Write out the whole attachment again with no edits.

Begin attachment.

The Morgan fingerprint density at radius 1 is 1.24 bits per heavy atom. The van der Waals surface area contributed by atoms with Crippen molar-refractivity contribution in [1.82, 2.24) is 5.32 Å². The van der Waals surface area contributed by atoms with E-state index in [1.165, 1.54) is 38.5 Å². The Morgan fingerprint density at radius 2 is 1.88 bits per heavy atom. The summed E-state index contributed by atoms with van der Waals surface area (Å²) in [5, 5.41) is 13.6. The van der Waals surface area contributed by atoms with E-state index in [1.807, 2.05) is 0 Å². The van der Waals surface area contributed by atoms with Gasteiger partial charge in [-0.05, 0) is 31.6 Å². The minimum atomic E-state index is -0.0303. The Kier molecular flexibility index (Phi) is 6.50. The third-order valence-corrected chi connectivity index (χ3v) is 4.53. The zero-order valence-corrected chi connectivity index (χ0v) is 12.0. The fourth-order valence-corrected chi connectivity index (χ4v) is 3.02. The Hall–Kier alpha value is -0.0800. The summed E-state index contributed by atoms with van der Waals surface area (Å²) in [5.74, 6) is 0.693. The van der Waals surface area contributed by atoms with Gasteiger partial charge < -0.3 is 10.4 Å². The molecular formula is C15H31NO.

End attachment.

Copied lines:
The Morgan fingerprint density at radius 1 is 1.24 bits per heavy atom. The van der Waals surface area contributed by atoms with Crippen molar-refractivity contribution in [1.82, 2.24) is 5.32 Å². The van der Waals surface area contributed by atoms with E-state index in [1.165, 1.54) is 38.5 Å². The Morgan fingerprint density at radius 2 is 1.88 bits per heavy atom. The summed E-state index contributed by atoms with van der Waals surface area (Å²) in [5, 5.41) is 13.6. The van der Waals surface area contributed by atoms with E-state index in [1.807, 2.05) is 0 Å². The van der Waals surface area contributed by atoms with Gasteiger partial charge in [-0.05, 0) is 31.6 Å². The minimum atomic E-state index is -0.0303. The Kier molecular flexibility index (Phi) is 6.50. The third-order valence-corrected chi connectivity index (χ3v) is 4.53. The zero-order valence-corrected chi connectivity index (χ0v) is 12.0. The fourth-order valence-corrected chi connectivity index (χ4v) is 3.02. The Hall–Kier alpha value is -0.0800. The summed E-state index contributed by atoms with van der Waals surface area (Å²) in [5.74, 6) is 0.693. The van der Waals surface area contributed by atoms with Gasteiger partial charge < -0.3 is 10.4 Å². The molecular formula is C15H31NO.